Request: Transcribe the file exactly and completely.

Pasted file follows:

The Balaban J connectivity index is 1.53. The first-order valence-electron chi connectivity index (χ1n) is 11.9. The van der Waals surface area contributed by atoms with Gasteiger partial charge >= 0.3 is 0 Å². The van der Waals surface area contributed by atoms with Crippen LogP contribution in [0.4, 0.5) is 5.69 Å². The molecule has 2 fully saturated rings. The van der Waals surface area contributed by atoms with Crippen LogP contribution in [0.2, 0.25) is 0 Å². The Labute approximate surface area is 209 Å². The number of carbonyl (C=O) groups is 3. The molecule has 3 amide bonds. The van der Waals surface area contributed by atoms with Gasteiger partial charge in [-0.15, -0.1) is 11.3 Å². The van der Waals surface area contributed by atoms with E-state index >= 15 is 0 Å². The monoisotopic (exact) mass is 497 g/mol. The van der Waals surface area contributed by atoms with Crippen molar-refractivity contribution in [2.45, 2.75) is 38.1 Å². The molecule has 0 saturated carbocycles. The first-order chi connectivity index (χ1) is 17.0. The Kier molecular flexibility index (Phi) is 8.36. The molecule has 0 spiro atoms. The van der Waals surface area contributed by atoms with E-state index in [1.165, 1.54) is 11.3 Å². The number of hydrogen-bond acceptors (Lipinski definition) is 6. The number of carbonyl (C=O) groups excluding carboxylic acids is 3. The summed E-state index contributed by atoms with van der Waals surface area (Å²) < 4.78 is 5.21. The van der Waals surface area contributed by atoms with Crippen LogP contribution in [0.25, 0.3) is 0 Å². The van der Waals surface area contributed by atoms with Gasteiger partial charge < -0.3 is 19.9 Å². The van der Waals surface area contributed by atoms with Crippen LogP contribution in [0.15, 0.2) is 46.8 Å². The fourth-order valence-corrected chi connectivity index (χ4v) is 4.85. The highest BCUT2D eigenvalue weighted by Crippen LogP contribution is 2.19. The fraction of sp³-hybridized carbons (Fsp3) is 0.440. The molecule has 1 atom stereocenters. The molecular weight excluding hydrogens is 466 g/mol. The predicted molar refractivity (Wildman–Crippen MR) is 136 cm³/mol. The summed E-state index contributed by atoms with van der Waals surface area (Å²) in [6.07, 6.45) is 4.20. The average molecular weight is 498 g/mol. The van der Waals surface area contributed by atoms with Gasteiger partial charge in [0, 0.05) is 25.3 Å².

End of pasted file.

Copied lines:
The Balaban J connectivity index is 1.53. The first-order valence-electron chi connectivity index (χ1n) is 11.9. The van der Waals surface area contributed by atoms with Gasteiger partial charge >= 0.3 is 0 Å². The van der Waals surface area contributed by atoms with Crippen LogP contribution in [0.4, 0.5) is 5.69 Å². The molecule has 2 fully saturated rings. The van der Waals surface area contributed by atoms with Crippen LogP contribution in [0.2, 0.25) is 0 Å². The Labute approximate surface area is 209 Å². The number of carbonyl (C=O) groups is 3. The molecule has 3 amide bonds. The van der Waals surface area contributed by atoms with Gasteiger partial charge in [-0.15, -0.1) is 11.3 Å². The van der Waals surface area contributed by atoms with E-state index >= 15 is 0 Å². The monoisotopic (exact) mass is 497 g/mol. The van der Waals surface area contributed by atoms with Crippen molar-refractivity contribution in [2.45, 2.75) is 38.1 Å². The molecule has 0 saturated carbocycles. The first-order chi connectivity index (χ1) is 17.0. The Kier molecular flexibility index (Phi) is 8.36. The molecule has 0 spiro atoms. The van der Waals surface area contributed by atoms with E-state index in [1.165, 1.54) is 11.3 Å². The number of hydrogen-bond acceptors (Lipinski definition) is 6. The number of carbonyl (C=O) groups excluding carboxylic acids is 3. The summed E-state index contributed by atoms with van der Waals surface area (Å²) < 4.78 is 5.21. The van der Waals surface area contributed by atoms with Crippen LogP contribution in [0.25, 0.3) is 0 Å². The van der Waals surface area contributed by atoms with Gasteiger partial charge < -0.3 is 19.9 Å². The van der Waals surface area contributed by atoms with Crippen LogP contribution in [0.15, 0.2) is 46.8 Å². The fourth-order valence-corrected chi connectivity index (χ4v) is 4.85. The highest BCUT2D eigenvalue weighted by Crippen LogP contribution is 2.19. The fraction of sp³-hybridized carbons (Fsp3) is 0.440. The molecule has 1 atom stereocenters. The molecular weight excluding hydrogens is 466 g/mol. The predicted molar refractivity (Wildman–Crippen MR) is 136 cm³/mol. The summed E-state index contributed by atoms with van der Waals surface area (Å²) in [6.07, 6.45) is 4.20. The average molecular weight is 498 g/mol. The van der Waals surface area contributed by atoms with Gasteiger partial charge in [0, 0.05) is 25.3 Å².